In Kennedy’s words, Robert Frost, the poet — and I take it, the college — “brought an unsparing instinct for reality to bear on the platitudes and pieties of society. ‘Because he understood the ordeal as well as the triumph of the human spirit, he gave his age strength with which to overcome despair.’ When power leads man toward arrogance, poetry reminds him of his limitations. When power narrows areas of man’s concern, poetry reminds him of the richness and diversity of his existence....The great artist (like the College) has, as Frost said, a lover’s quarrel with the world. Sometimes our great artists have been the most critical of our society, aware that our nation falls short of its highest potential. In a democratic society, the highest duty of the artist is to remain true to himself and let the chips fall where they may; in serving his vision, the artist (again like the College) best serves the nation.”

Kennedy can then also be understood as reminding us, through his tribute to Robert Frost, of the College’s role in the world. If we extend Kennedy’s metaphor, the poet becomes the college, or a perfect vision of us, speaking truth to power, and provoking the young — and the old — to think. The President concluded, in words he penned onto his text as his cavalcade approached Amherst, “When power corrupts, poetry cleanses.”

The College, this college, can be understood as akin to the poet and artist of which the President spoke. We must contribute to one another’s spirit and not to self-aggrandizement; to self-understanding, not arrogance; to enlightened humility and not the power of domination.

We still aspire to this mission decreed at our founding and elaborated on that day Kennedy spoke here forty years ago. The number of less wealthy students at American colleges and at Amherst College has risen — perhaps still not enough, but risen — since Kennedy took its measure here with startling statistics.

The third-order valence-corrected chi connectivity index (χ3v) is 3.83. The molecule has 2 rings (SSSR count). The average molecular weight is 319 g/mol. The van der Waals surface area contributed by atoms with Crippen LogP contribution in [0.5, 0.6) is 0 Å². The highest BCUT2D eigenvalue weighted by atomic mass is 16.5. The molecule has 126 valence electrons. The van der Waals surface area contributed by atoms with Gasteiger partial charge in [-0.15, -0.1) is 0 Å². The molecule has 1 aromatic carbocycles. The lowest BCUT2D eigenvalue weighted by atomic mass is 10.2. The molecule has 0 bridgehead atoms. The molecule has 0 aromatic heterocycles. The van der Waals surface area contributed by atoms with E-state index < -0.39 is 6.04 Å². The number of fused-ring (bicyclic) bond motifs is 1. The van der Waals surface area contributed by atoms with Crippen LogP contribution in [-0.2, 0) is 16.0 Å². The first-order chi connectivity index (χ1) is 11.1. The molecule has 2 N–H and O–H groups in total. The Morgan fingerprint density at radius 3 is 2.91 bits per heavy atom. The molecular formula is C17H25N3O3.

But the disparities overall within the United States — which the president also enumerated here — and in the world as a whole, have grown. Inequality has worsened. This, in a world to which we still are called to respond, as intellectual, moral leaders. The dream of our founding has not yet been fulfilled, the work not completed.

To quote again from President Kennedy, “privilege is here, and with privilege comes responsibility.” What is our responsibility? JFK was clear. “What good is a private college unless it is serving a great national purpose?... This college... was not done merely to give this school’s graduates an advantage, an economic advantage, in the life struggle.... Unless the graduates of this college are willing to put back into our society those talents, the broad sympathy, the understanding, the compassion back into service of the Great Republic, then obviously the presuppositions upon which our democracy are based are bound to be fallible.”